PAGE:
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From the Hotline

The Reporters Committee operates a toll-free hotline for journalists with questions about free press and freedom of information issues. In…

The Reporters Committee operates a toll-free hotline for journalists with questions about free press and freedom of information issues. In this column, our attorneys discuss the latest hot-topic questions.

From the Spring 2008 issue of The News Media & The Law, page 35.

Note: The attorneys’ answers are not meant to be relied upon as legal advice specific to any reader’s situation. Rather, answers are for informational purposes to help journalists understand how the law affects their work. Consult a lawyer for help with any specific situation, or call the Reporters Committee’s legal assistance hotline for more information or for help in finding an attorney.


Q: My recent attempts to attend local meetings held by high-ranking officials from the federal Environmental Protection Agency and multiple officials from a state agency in my state have been frustrated because these officials all conveniently “forget” or otherwise directly refuse to notify me of the next meeting. Isn’t this a violation of the federal Sunshine Act?


A: Most likely not, unfortunately. For starters, the Sunshine Act does not apply to all federal agencies.

The officials must represent federal agencies that is headed by a “collegial body” of two or more members (e.g., the Federal Election Commission). The Environmental Protection Agency is not such an agency.

In addition, the act requires that the meeting at issue be attended by a quorum of agency officials who are authorized to make official agency decisions. Also, if the first two requirements are met, the meetings must include deliberation over agency business.

The meetings described in the question do appear to satisfy these requirements. On the other hand, while the federal Sunshine Act may not apply, certain states have broader open meetings laws that can come into play. You should check out your state’s law on the issue as an alternative.


Q: One of our reporters was recently in court covering the verdict in a high-profile criminal trial. Before the proceeding began, the judge told all assembled to turn off any recording devices, but our reporter clandestinely taped the hearing anyway, thinking that state law would have allowed the taping. Can we post the audio on our Web site?


A: This becomes a very complicated question very quickly, largely because each jurisdiction’s laws regarding recording courtroom hearings vary significantly. Although the Supreme Court has held that the federal Constitution does not prohibit states from allowing cameras in their courtrooms, it has never ruled that the Constitution requires states to allow cameras in their courtrooms.

As such, each state has come up with its own rules about recording courtroom hearings. Some states allow widespread use of recording devices, while others give the judge flexibility in imposing reasonable restrictions on the use of recording equipment. In all cases, judges are given a wide degree of deference in determining how and to what extent coverage will be allowed.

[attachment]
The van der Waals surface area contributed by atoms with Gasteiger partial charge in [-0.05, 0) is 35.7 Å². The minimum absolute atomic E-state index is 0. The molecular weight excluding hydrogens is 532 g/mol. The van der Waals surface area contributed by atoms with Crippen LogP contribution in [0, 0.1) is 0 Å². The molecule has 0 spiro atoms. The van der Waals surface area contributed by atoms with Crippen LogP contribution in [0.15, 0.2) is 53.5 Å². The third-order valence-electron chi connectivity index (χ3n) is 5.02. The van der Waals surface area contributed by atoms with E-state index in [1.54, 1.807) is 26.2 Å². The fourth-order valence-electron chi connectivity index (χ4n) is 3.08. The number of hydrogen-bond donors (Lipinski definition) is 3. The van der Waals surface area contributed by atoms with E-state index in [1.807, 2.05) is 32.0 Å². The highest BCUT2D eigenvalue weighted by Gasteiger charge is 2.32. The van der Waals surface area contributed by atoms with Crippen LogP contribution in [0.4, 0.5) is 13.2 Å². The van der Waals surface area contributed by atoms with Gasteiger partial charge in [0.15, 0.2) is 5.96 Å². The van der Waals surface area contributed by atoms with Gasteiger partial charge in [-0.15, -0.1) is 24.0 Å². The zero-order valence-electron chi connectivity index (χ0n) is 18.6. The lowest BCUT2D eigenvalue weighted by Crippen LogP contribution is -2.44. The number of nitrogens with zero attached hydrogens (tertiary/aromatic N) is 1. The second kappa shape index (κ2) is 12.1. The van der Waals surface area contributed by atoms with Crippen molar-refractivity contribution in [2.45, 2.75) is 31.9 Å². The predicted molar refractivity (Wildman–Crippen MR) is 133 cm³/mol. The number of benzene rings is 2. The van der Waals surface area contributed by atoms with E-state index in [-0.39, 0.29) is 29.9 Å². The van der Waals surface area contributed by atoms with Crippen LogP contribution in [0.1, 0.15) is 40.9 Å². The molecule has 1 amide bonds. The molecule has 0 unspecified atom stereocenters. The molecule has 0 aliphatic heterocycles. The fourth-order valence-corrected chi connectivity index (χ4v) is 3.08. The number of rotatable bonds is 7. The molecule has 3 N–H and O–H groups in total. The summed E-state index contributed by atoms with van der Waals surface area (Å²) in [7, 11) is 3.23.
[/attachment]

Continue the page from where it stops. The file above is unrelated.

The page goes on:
However, whether the judge’s ban on recording devices violated your specific state’s rule is ultimately an argument for another day. You must raise a challenge to a court order before you disobey it. Otherwise, not only would you be considered in violation of the judge’s order, but you would also lose your opportunity to challenge that decision.

Even where recording is allowed, it will almost always have to be done following a judge’s order on how it will be allowed. So recording without the judge’s knowledge will almost always get you in trouble, if you’re caught. And posting the audio on the Web is a good way to get caught.



Q: I am trying to find out more information about a criminal defendant’s plea agreement that was kept secret at the time, apparently because he was going to testify against another defendant. What can I get access to?


A: Plea agreements are judicial documents subject to a presumption of public access, but that presumption can be overcome by an important or compelling government interest in secrecy.

In practice, the sealing of plea agreements and the closure of the hearings that accompany them are common, and the rules are not always followed by judges. A judge may simply order the records and hearings closed, either because they assume that a compelling interest is at stake or because they are unaware of the requirements.

A recent case out of the Ninth Circuit, which covers the western states, allowed for a great deal of secrecy in a criminal conspiracy case. In U.S. v. Higuera-Guerrero (In re Copley Press), the court held that because there was a question about the need for secrecy in the plea agreement, the portions of the hearing where the lawyers were going to discuss the compelling government interest at stake could be closed without public notice, because such notice would have defeated the very purpose of the secrecy in the plea agreement. So a presumption of access did not apply in this situation, meaning that a compelling interest didn’t need to be shown because there was no First Amendment presumptive right in the first place.

The court didn’t address the fact that after the other defendants had pleaded guilty, there was less of a need for secrecy, and the issue of unsealing should have been addressed again in that light.

In short, even where information about a secret plea agreement is eventually released, it will be difficult to find more information about why the secrecy was justified in the first place.